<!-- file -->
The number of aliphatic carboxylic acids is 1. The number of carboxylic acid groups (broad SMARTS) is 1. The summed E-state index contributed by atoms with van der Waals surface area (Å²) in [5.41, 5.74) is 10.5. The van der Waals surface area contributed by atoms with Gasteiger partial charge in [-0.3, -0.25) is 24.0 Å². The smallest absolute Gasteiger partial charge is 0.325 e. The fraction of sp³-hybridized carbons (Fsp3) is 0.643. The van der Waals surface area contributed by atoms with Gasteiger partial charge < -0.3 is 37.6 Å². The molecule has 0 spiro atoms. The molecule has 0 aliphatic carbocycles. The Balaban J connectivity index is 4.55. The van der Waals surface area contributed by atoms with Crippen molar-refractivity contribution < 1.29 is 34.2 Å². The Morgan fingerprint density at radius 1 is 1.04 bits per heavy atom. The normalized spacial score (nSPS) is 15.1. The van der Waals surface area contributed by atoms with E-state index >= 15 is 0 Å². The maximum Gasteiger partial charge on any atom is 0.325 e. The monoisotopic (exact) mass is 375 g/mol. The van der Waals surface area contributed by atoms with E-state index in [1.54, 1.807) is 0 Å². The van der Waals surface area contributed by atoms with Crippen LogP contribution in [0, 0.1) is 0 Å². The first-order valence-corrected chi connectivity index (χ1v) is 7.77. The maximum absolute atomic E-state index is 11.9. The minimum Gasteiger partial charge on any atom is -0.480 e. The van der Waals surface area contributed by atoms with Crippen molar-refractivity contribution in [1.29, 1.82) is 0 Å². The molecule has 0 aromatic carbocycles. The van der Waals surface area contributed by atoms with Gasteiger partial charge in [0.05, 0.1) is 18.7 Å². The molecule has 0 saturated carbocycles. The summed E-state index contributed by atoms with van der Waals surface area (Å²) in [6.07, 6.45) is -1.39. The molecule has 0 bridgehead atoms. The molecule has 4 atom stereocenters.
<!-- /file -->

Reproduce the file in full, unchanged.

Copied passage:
The number of aliphatic carboxylic acids is 1. The number of carboxylic acid groups (broad SMARTS) is 1. The summed E-state index contributed by atoms with van der Waals surface area (Å²) in [5.41, 5.74) is 10.5. The van der Waals surface area contributed by atoms with Gasteiger partial charge in [-0.3, -0.25) is 24.0 Å². The smallest absolute Gasteiger partial charge is 0.325 e. The fraction of sp³-hybridized carbons (Fsp3) is 0.643. The van der Waals surface area contributed by atoms with Gasteiger partial charge < -0.3 is 37.6 Å². The molecule has 0 spiro atoms. The molecule has 0 aliphatic carbocycles. The Balaban J connectivity index is 4.55. The van der Waals surface area contributed by atoms with Crippen molar-refractivity contribution < 1.29 is 34.2 Å². The Morgan fingerprint density at radius 1 is 1.04 bits per heavy atom. The normalized spacial score (nSPS) is 15.1. The van der Waals surface area contributed by atoms with E-state index >= 15 is 0 Å². The maximum Gasteiger partial charge on any atom is 0.325 e. The monoisotopic (exact) mass is 375 g/mol. The van der Waals surface area contributed by atoms with E-state index in [1.54, 1.807) is 0 Å². The van der Waals surface area contributed by atoms with Crippen LogP contribution in [0, 0.1) is 0 Å². The first-order valence-corrected chi connectivity index (χ1v) is 7.77. The maximum absolute atomic E-state index is 11.9. The minimum Gasteiger partial charge on any atom is -0.480 e. The van der Waals surface area contributed by atoms with Crippen molar-refractivity contribution in [1.29, 1.82) is 0 Å². The molecule has 0 aromatic carbocycles. The van der Waals surface area contributed by atoms with Gasteiger partial charge in [0.05, 0.1) is 18.7 Å². The molecule has 0 saturated carbocycles. The summed E-state index contributed by atoms with van der Waals surface area (Å²) in [6.07, 6.45) is -1.39. The molecule has 0 bridgehead atoms. The molecule has 4 atom stereocenters.